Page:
The National Hajj Commission of Nigeria on Thursday said it had projected that Nigerian pilgrims may pay as much as N2.5 million to participate in the 2022 pilgrimage exercise.
The amount is over 50 per cent increase from N1million paid by pilgrims in 2019 before the outbreak of COVID-19, which stalled Hajj operations.
This is just as Kaduna and Sokoto received the highest allocation of 2,491 and 2,404 hajj slots while states like Bayelsa, Imo, and Rivers got zero allocation.
The Chairman of NAHCON, Alhaji Zikrullah Hassan, announced the projection during a meeting with executives of the State Pilgrims Board for the preparation of the 2022 Hajj.
According to him, the projection of the increase was due to an increase in the foreign exchange rate, a rise in inflation by almost 10 per cent, and the increase of Value Added Tax from 5 to 15 per cent by Saudi authorities.
Hassan said the commission did not have control over the factors.
“The projection is on the increase because as of 2019, the exchange rate for Hajj was N306, but now it will be at N410 to a dollar. We all know that Hajj is 97 per cent by foreign exchange for food, airlines and others.
“In addition, Saudi Arabia has increased their VAT from 5 to 15 per cent. We will try our best to mitigate whatever hardship this will cost the pilgrims. Still, I am sure for many people who wished two or three years ago to go to the holy land, and this won’t be a sacrifice too many,” he said.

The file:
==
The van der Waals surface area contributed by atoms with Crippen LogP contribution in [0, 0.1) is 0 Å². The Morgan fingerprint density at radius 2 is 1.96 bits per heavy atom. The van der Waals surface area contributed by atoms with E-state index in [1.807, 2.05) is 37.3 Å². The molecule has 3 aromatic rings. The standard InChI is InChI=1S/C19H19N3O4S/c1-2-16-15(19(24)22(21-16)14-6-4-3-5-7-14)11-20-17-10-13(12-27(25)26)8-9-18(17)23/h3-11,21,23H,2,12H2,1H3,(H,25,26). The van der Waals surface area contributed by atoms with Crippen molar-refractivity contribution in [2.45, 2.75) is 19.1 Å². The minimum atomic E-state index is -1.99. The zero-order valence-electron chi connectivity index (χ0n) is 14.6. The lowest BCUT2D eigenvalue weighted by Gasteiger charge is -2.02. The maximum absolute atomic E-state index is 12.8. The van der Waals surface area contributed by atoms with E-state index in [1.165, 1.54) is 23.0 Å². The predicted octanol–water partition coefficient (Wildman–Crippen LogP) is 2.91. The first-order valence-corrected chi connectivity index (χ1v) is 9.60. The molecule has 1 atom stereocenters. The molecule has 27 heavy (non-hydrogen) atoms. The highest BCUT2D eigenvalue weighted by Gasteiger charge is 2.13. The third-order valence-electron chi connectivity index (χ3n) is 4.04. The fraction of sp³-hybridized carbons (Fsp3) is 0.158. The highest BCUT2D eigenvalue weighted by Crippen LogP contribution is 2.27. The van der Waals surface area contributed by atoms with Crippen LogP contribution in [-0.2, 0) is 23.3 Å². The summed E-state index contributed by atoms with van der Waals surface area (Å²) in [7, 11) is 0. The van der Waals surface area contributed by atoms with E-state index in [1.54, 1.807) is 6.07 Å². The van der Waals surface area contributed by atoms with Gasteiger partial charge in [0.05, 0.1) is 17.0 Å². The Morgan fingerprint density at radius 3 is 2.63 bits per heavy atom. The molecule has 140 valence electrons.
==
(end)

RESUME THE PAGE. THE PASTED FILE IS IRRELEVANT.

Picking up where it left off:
The NAHCON CEO said out of 43,008 slots given to Nigeria, 33,976 would go to states. At the same time, 9,032 would be allocated to private tour operators.
Speaking on the sharing formula, he said Kaduna and Sokoto received the highest allocation of 2,491 and 2,404, while states like Bayelsa, Imo, and Rivers got zero allocation.
Explaining why these states were not given a slot, the NAHCON boss said the states did not meet the requirements to be licensed to organise Hajj.
“The commission licenses the tour operators that are managing Hajj and Umrah. So equally are all states licensed. So those states without allocation have not met the requirements to be licensed, so they can’t perform.
“When a state is not licensed, it is not permitted for that state to organise Hajj or Umrah. For Muslims in that state and are desirous of performing Hajj, the commission would care for that,” he said.
On the backlog of payments already made by pilgrims, he said selection would be made based on a first-come-first-serve basis with a sharing formula of 40 per cent for the regular Hajj and 60 per cent for those on Hajj Savings Scheme.
Hassan said the prospective pilgrims would be required to be fully vaccinated with a booster shot, saying that a PCR test is also a must.